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How many notes does bassoon play per hour? Boss wants to know

June 7, 2018 by norman lebrecht

27 comments.


The management of Russia’s New Opera theatre has sent a questionnaire to orchestra section leaders, asking for time and motion details for each individual player. The criteria are reportedly set by the Russian Ministry of Culture.

Results for bassoon are:

– The weight of the instrument is approximately 5 kg, depending on model.

– The number of notes played per hour is 6,384 (really?).

– Number of breaths per hour: 570.

Read on here.


Comments (27)

  1. Adrienne says:

    I feel sorry for the hapless mandolin player in Mahler 7 then. I assume his cow bell rattler in the 6th has other things to do.

    1. Cubs Fan says:

      There are worse parts: the tuba in the New World.

    2. Ruben Greenberg says:

      For the cowbell, orchestras have to go through the long process of auditioning cows.

      1. Adrienne says:

        Are VPO auditions still confined to bulls?

      2. Max Grimm says:

        At least in Zürich it’s become more open, with cows, bulls and humans being permitted t audition…
        https://www.youtube.com/watch?v=y8RdzgB2Mug

        1. Max Grimm says:

          permitted *to* audition

        2. Barry Guerrero says:

          That’s hysterical! Bessie makes her entrance just before the 7 minute mark.

          Thanks for posting this.

          1. Barry Guerrero says:

            Here’s what happens when the hammer player in Mahler 6 gets too bored or goes nuts:

            https://www.youtube.com/watch?v=qTloV4Bn10I

          2. Barry Guerrero says:

            Here’s another good one (hammer stroke). This was not intentional:

            https://www.youtube.com/watch?v=8oZu8fFpkU4

    3. PaulD says:

      I remember a pre-concert chat before a Mahler 7th performance during the Mehta-era in Los Angeles. The mandolin player brought in for the performance noted what a great gig it was – play a few bars and get scale for the evening.

      1. Barry Guerrero says:

        The mandolin player on the Tilson-Thomas/San Francisco recording of M7 got to on tour with them to N.Y. and Europe! He’s an excellent lute player, by the way.

  2. Mike says:

    I can’t read russian but did they include how many bars you need to count. This is more stressful than playing.

    1. Meal says:

      Uhh, depends on. A big solo might be very stressful, too. But your and Adrienne’s post bring back to mind a performance of Mahler 6 striking the hammer at a wrong time point (obviously miscounting). This _is_ stress (for all, poor boy).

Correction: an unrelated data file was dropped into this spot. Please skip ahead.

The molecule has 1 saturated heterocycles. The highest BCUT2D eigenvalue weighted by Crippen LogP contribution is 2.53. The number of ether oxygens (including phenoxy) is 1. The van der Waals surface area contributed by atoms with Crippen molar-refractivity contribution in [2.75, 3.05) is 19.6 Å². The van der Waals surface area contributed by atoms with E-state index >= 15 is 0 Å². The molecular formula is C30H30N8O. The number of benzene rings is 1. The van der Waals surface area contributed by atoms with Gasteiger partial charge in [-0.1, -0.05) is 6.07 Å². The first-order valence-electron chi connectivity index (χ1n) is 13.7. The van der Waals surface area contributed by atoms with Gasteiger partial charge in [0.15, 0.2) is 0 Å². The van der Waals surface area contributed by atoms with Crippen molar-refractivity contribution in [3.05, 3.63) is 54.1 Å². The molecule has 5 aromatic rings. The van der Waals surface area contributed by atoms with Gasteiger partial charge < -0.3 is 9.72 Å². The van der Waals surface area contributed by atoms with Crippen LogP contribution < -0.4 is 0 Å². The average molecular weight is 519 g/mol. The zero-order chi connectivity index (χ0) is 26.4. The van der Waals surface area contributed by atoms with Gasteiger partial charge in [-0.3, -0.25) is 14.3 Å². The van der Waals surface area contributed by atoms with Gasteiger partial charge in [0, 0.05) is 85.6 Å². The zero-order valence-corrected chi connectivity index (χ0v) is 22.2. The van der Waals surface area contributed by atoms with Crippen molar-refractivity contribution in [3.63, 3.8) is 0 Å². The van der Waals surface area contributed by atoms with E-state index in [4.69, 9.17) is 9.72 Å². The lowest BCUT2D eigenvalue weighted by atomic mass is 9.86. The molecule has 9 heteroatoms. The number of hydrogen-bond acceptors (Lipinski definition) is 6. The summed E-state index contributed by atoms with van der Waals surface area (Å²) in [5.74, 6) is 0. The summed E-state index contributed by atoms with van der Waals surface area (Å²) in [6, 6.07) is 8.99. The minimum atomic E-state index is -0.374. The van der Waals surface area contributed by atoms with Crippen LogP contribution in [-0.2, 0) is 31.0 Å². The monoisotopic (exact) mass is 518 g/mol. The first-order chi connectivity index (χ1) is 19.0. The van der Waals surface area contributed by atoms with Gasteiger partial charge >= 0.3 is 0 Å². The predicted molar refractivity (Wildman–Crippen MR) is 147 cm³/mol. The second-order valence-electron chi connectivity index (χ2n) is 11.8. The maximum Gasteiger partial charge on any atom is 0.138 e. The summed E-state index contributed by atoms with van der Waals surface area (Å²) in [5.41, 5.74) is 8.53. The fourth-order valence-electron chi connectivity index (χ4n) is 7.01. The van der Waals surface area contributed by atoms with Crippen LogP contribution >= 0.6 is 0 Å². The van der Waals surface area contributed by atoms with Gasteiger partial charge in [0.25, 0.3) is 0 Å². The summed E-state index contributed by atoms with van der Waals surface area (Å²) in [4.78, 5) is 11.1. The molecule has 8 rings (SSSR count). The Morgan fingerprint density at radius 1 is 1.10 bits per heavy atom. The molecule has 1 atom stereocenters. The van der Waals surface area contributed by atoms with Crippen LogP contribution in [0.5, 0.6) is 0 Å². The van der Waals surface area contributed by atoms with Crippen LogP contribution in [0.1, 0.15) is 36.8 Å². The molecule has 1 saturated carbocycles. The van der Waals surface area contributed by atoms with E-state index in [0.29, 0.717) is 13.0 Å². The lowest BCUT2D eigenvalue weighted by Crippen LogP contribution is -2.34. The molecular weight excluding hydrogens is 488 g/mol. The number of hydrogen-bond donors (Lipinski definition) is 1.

3. Will Duffay says:

    Isn’t there a single triangle ting in a Bruckner symphony? Imagine having to sit through a whole Bruckner symphony…

    1. Chris Clift says:

      Will,
      Bruckner 8 has (depending on the edition being played) two bars – which occur twice in the slow movement, which feature a triangle tremolo, and a cymbal clash.
      For the inaugural concert given in Stockholm in December 1985, by the newly formed World Philharmonic Orchestra, conducted by Giulini, a percussionist was flown from La Paz, Bolivia to play the triangle part.

      1. Barry Guerrero says:

        Here’s what happens when the cymbal player in Bruckner 7 gets too bored.

        https://www.youtube.com/watch?v=U9s2JSQ-pWo

        1. Barry Guerrero says:

          True story: I once saw the cymbal player completely miss his one and only cymbal crash in Bruckner 7. The performance was S.F. Symphony with Kurt Masur.

          1. bratschegirl says:

            I wonder if that’s the source of the Far Side cartoon where the cymbal player is standing there thinking to himself “This time I won’t screw up! I won’t! I won’t…” except he’s only holding one crash cymbal. Caption: Roger screws up.

  4. Jon Eiche says:

    Truth is stranger than humor. This is reminiscent of the old joke about the minor bureaucrat sent to inspect the Tsar’s orchestra. The conductor was pointing out the different sections: “Here are the first violins, there are the second violins,…” “Second violins, in the imperial orchestra?” snapped the man. “All must be first!”

    1. John Borstlap says:

      This sounds a bit like the story of the army lieutenant who wanted to have all the trombonists in the military band move their arms in the same way.

  5. mr oakmountain says:

    This is such an old joke (The book keeper’s letter to the Ministry of Culture after attending, but not understanding, a concert) that I wonder if this is true. Alas, my Russian is not up to the task of evaluating the source …

  6. Barry Guerrero says:

    I wonder how bassoons (bassoonists) it takes to . . .

    Let’s start a 50 reply string on that beginning.

    1. Barry Guerrero says:

      Brilliant, I left out the word “many”.

      How many bassoons does it take to blow out a birthday candle?

      1. John Borstlap says:

        Answer: ten. Nine first to make the other people leave the room by playing an arrangement of ‘Eine Kleine Nachtmusik’ and then help the tenth player blowing-out the candle through the instrument by lifting him/her up in horizontal position.

  7. John Borstlap says:

    I always found it unbecoming for women to play the bassoon. And it’s dangerous. My aunt Cathy played it as a hobby and got under a bus when the driver was distracted by her big case.

    Sally

    1. Chris Clift says:

      I knew a professional lady bassoonist in Scotland, some years ago, whose non-music ambition was to obtain a licence to drive a public service double decker bus. Whether she did achieve that, I don’t know, but a propos of your story (or is it Sally’s) it would at least have saved her from being UNDER the bus in spite of the size of her case.

  8. Barry Guerrero says:

    I find it unbecoming for anyone to play the bassoon – JUST KIDDING!


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